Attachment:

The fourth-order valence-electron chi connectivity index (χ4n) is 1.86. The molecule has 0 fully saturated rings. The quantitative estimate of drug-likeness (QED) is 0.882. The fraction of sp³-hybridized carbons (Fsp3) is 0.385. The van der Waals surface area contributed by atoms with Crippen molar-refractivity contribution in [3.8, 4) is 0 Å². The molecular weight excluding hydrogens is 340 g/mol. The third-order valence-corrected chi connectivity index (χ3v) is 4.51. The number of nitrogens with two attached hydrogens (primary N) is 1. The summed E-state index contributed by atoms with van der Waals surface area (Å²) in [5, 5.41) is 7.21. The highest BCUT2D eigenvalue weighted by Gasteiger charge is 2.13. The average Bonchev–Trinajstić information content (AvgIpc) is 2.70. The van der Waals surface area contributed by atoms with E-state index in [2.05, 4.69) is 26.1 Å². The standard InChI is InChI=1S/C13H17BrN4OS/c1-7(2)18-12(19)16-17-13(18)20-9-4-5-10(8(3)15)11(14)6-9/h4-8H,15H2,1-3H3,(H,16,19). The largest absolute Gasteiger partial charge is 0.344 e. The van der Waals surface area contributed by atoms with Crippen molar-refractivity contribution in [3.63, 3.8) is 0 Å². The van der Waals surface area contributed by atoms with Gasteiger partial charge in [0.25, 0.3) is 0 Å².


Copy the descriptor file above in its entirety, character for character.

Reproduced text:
The fourth-order valence-electron chi connectivity index (χ4n) is 1.86. The molecule has 0 fully saturated rings. The quantitative estimate of drug-likeness (QED) is 0.882. The fraction of sp³-hybridized carbons (Fsp3) is 0.385. The van der Waals surface area contributed by atoms with Crippen molar-refractivity contribution in [3.8, 4) is 0 Å². The molecular weight excluding hydrogens is 340 g/mol. The third-order valence-corrected chi connectivity index (χ3v) is 4.51. The number of nitrogens with two attached hydrogens (primary N) is 1. The summed E-state index contributed by atoms with van der Waals surface area (Å²) in [5, 5.41) is 7.21. The highest BCUT2D eigenvalue weighted by Gasteiger charge is 2.13. The average Bonchev–Trinajstić information content (AvgIpc) is 2.70. The van der Waals surface area contributed by atoms with E-state index in [2.05, 4.69) is 26.1 Å². The standard InChI is InChI=1S/C13H17BrN4OS/c1-7(2)18-12(19)16-17-13(18)20-9-4-5-10(8(3)15)11(14)6-9/h4-8H,15H2,1-3H3,(H,16,19). The largest absolute Gasteiger partial charge is 0.344 e. The van der Waals surface area contributed by atoms with Crippen molar-refractivity contribution in [3.63, 3.8) is 0 Å². The van der Waals surface area contributed by atoms with Gasteiger partial charge in [0.25, 0.3) is 0 Å².